Please click here to view the Fetal Alcohol Spectrum Disorder Prevention and Health Promotion Resources Package (2017).

Aims:

To develop and implement a flexible module package of FASD Prevention and Health Promotion Resources (FPHPR) to reduce the impacts of FASD on Aboriginal and Torres Strait Islander families and young children.

Objectives:
  1. For the FPHPR package to be implemented through the New Directions: Mothers and Babies Services (NDMBS) in community controlled and other health services across Australia
  2. For the package to also address other antenatal health risks (smoking, substance abuse; sexual and reproductive health issues)
  3. For the package to include data collection tools adapted to the needs of NDMBS to facilitate routine collection of nKPI data
  4.  For the package to include a set of discrete FASD education and awareness modules targeting five key NDMBS client groups
Summary:

The Australian Government, Department of Health has contracted Menzies to develop and implement a flexible, modular package of FASD Prevention and Health Promotion Resources (FPHPR) to reduce the impacts of FASD on Aboriginal and Torres Strait Islander population.  In partnership with National Aboriginal Community Controlled Health Organisation and Telethon Kids Institute, Menzies are using a ‘train-the-trainer’ approach to enable services to make the self-assessments needed in tailoring the resources for local circumstances, particularly community needs and local workforce capacity.

The project expects to achieve the following outcomes:

  1. FASD prevention and health promotion resources are available for NDMBS services developing and implementing community-driven strategies and solutions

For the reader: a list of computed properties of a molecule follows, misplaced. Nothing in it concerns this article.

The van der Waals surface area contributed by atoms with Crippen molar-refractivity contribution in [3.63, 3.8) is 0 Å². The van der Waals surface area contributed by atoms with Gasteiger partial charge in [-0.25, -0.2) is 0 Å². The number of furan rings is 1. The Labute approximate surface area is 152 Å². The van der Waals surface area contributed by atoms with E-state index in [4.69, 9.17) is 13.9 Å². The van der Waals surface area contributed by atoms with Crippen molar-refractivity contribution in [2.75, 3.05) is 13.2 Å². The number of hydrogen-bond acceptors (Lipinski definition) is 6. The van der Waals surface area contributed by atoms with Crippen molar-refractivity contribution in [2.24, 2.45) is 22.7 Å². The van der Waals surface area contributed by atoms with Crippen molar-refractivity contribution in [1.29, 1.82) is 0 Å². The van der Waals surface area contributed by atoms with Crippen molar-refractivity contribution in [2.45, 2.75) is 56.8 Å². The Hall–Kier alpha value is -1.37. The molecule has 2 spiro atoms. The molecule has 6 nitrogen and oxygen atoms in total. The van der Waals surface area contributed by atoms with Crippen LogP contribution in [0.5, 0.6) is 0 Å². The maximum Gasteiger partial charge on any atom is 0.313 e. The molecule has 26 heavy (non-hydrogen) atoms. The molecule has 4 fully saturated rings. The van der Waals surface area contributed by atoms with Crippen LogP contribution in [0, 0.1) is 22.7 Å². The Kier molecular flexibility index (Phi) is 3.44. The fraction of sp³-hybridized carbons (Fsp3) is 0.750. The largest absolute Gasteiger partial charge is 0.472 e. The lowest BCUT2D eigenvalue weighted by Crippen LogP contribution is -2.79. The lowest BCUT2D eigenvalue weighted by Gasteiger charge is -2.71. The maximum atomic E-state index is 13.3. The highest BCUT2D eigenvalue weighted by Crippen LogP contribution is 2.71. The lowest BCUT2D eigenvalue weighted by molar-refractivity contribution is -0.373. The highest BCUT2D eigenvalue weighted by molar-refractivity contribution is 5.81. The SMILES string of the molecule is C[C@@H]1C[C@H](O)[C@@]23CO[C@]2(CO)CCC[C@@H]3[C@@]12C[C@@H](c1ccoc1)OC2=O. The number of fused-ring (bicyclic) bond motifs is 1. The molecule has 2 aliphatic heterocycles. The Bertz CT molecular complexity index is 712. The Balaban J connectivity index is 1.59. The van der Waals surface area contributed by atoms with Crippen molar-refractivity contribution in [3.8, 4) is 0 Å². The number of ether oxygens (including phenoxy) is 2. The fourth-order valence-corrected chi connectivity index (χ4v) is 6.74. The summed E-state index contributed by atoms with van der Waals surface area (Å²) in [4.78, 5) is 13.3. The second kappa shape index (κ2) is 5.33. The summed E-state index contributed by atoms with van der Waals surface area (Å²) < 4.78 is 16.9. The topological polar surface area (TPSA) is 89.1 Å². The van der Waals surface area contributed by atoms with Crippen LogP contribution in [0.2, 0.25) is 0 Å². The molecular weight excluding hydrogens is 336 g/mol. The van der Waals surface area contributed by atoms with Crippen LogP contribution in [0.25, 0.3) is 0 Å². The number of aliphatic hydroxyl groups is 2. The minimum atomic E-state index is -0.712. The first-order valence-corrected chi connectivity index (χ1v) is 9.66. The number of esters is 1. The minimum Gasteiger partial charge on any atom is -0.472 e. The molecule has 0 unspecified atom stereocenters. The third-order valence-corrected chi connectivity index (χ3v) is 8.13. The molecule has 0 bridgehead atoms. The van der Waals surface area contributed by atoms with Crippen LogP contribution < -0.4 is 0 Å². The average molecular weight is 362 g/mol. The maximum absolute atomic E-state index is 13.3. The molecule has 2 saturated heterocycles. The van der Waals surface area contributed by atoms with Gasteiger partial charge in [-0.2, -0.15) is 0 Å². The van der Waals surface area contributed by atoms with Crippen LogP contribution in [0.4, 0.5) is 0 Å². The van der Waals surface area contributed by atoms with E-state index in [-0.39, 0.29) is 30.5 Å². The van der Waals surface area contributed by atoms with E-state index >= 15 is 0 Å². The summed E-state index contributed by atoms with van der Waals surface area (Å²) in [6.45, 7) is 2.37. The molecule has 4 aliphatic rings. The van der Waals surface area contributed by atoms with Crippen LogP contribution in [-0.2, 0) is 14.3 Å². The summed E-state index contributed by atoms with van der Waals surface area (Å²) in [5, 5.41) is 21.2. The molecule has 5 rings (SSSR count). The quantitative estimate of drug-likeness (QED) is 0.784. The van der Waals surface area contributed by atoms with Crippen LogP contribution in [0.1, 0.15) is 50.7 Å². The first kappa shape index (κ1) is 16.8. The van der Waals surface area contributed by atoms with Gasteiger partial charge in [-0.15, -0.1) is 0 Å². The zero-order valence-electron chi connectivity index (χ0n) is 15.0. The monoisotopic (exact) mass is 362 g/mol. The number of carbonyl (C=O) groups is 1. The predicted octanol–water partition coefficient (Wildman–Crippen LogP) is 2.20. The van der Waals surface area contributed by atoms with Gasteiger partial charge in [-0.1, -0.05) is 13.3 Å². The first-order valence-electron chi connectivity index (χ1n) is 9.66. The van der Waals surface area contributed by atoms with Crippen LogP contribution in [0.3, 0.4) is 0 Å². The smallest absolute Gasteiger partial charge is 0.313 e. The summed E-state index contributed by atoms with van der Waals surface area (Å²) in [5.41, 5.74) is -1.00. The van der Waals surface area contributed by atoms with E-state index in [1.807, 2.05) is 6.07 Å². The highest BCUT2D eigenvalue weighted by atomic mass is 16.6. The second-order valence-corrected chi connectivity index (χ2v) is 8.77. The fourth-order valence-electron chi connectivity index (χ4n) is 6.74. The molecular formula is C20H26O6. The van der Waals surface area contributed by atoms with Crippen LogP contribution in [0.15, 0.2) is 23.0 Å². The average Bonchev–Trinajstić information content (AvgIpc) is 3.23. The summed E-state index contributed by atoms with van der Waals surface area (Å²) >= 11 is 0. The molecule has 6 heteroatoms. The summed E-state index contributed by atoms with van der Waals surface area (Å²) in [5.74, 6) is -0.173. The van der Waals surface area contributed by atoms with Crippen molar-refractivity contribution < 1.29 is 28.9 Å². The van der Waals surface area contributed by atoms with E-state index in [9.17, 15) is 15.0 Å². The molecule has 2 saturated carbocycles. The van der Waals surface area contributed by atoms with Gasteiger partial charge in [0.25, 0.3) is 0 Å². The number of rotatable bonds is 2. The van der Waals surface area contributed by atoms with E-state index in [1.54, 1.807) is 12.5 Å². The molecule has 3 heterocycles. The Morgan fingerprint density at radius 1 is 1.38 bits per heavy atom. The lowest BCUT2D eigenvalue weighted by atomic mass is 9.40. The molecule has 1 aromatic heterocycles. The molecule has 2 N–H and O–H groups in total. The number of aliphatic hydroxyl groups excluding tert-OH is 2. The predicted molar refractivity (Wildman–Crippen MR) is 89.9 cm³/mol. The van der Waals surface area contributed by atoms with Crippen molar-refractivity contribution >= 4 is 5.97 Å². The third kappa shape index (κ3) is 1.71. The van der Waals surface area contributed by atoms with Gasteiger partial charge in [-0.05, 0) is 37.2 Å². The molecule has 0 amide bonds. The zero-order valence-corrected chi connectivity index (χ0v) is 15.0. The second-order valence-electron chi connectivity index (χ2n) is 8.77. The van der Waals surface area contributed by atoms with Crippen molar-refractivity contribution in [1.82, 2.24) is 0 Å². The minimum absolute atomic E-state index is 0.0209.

2. Education materials targeting clinicians, families and communities on alcohol, smoking & other causes of adverse pregnancy outcomes are more widely available.  

  3. A survey measure is developed for monitoring service provider’s knowledge, awareness and practice regarding risks to pregnancy. This includes women who drink alcohol, and/or smoke, who are either pregnant, of child bearing age, are planning a pregnancy, or sexually active and not using contraception

  4. NDMBSs are able to establish information systems to measure the impact of brief antenatal care interventions for at-risk women undertaken in consultation with organizations engaged by the Department of Health for
    monitoring Primary Health Care program effectiveness

Implications for policy and practice:

The primary benefit of the FPHPR package and training workshops is to enhance health professionals’ capacity to raise the issue of alcohol consumption with antenatal clients, and to provide resources and training that assist them to do this. In addition, the NDMBS will be able to use the data collection tools and nKPI indicator to monitor their progress in reducing rates of alcohol consumption in pregnancy in their clients and for continuous quality improvement within their service. Collecting data on alcohol use in pregnancy data will provide a more accurate presentation of this issue in Australia to better inform policy and practice at a national level.

Chief investigators:
Key staff:
Contact information:
  • Nicole Hewlett – Project Manager

Project dates:
  • February 2015 – June 2017

Partners
  • NACCHO
  • Telethon Kids Institute
Funders
  • Australian Government, Department of Health
  1. Fetal Alcohol Spectrum Disorder Prevention and Health Promotion Resources Project

    Fetal Alcohol Spectrum Disorder Prevention and Health Promotion Resources Project

    Date

    NACCHO has partnered with the Menzies School of Health Research and the Telethon Kids Institute (TKI) to develop and implement health promotion resources and interventions to prevent and reduce the impacts of Fetal Alcohol Spectrum Disorders (FASD) on Aboriginal and Torres Strait Islander families and young children.

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    National Aboriginal Community Controlled Health Organisation Chair Matthew Cooke is encouraging all 150 member services to enter this yearís Indigenous Governance Awards (IGA).

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    Three Kimberley Aboriginal health projects have been recognised as implementing best practice principles in an independent review of 184 other programs in WA.